by Jason Levy
Posted on 13-01-2020 06:25 PM
Micro-suction ear wax removal is one of the safest methods of ear cleaning and it is an ideal method of wax removal for people who have had a perforation to their eardrum or who have had any mid-ear surgery. Microsuction uses no water for the ear wax removal and there is no mess and little fuss.
Earwax is naturally occurring and serves an important purpose. On occasion earwax can build in the ear canal and can cause hearing loss or discomfort. For many people, microsuction offers a quick and long-lasting solution to hearing loss. Years of excess wax build up can be gently removed - providing an immediate improvement to their quality of life. It helps to protect and clean the inside of the ear by creating a natural protective layer. Other wax removal treatments such as syringing often completely clear the canal of all wax, leaving no protective layer inside the ear. Microsuction is a much more controlled treatment which allows your audiologist to carefully remove excess wax whilst preserving a necessary level of protection.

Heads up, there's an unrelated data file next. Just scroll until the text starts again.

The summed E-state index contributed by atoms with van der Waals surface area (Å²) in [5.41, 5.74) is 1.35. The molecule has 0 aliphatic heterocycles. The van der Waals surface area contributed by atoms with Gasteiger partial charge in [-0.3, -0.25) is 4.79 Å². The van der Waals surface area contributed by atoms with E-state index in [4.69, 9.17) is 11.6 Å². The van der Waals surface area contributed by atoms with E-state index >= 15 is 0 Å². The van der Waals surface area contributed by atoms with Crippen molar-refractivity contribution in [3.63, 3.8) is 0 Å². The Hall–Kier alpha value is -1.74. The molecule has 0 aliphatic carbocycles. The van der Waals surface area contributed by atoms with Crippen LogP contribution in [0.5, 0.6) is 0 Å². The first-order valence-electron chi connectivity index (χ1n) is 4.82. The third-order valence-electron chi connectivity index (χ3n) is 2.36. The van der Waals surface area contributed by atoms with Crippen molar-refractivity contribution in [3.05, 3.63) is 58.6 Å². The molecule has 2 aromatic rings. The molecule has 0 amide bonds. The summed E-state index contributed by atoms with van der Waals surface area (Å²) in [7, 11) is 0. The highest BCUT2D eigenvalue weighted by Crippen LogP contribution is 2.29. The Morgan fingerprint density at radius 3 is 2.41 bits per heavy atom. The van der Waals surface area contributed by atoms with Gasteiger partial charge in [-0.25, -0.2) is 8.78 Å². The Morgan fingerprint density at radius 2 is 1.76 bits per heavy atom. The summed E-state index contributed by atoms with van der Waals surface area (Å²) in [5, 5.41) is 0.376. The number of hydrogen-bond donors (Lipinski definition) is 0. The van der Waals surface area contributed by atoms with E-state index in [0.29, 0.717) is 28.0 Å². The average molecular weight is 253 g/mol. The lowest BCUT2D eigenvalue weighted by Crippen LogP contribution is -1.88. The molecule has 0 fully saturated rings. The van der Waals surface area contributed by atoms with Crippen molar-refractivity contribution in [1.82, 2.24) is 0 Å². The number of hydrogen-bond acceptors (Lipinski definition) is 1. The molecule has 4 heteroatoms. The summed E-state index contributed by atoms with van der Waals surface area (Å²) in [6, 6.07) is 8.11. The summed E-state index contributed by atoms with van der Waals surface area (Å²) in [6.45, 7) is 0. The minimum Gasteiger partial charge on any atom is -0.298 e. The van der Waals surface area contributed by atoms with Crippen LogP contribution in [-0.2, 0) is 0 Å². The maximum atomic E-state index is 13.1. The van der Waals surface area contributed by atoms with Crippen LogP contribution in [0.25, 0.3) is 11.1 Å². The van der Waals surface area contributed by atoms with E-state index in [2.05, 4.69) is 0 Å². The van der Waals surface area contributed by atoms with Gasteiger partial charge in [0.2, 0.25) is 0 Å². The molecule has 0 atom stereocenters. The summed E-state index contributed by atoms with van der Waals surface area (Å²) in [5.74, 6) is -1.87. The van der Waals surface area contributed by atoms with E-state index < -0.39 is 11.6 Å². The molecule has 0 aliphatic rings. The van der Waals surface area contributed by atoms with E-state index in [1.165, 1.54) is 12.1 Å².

The procedure is traditionally performed by ent doctors or nurses via the nhs using high-magnification binocular operating microscopes, although there is a growing number of private audiologists and hearing aid dispensers in the uk now also performing microscopic and microsuction ear wax removal using magnifying glasses (loupes). Loupes are limited in the terms of both the magnification and distance (depth) of view they can provide inside the ear. However they remain popular due to their portability and relative inexpensive compared to an operating microscope. Both operating microscopes and loupes provide stereoscopic vision which aids depth perception.
Microsuction is a procedure which uses gentle suction to remove excessive or troublesome earwax. It is performed with the aid of an operating microscope and a finely calibrated suction device, without the introduction of any materials or liquids. You may be asked to use olive oil spray or drops for several days beforehand. This will make the treatment easier for you. Occasionally we may need to use other instruments to remove hard wax. The technique means that we can always see what we are doing and can avoid touching the skin of the sides of the ear canal which makes the process a lot more comfortable.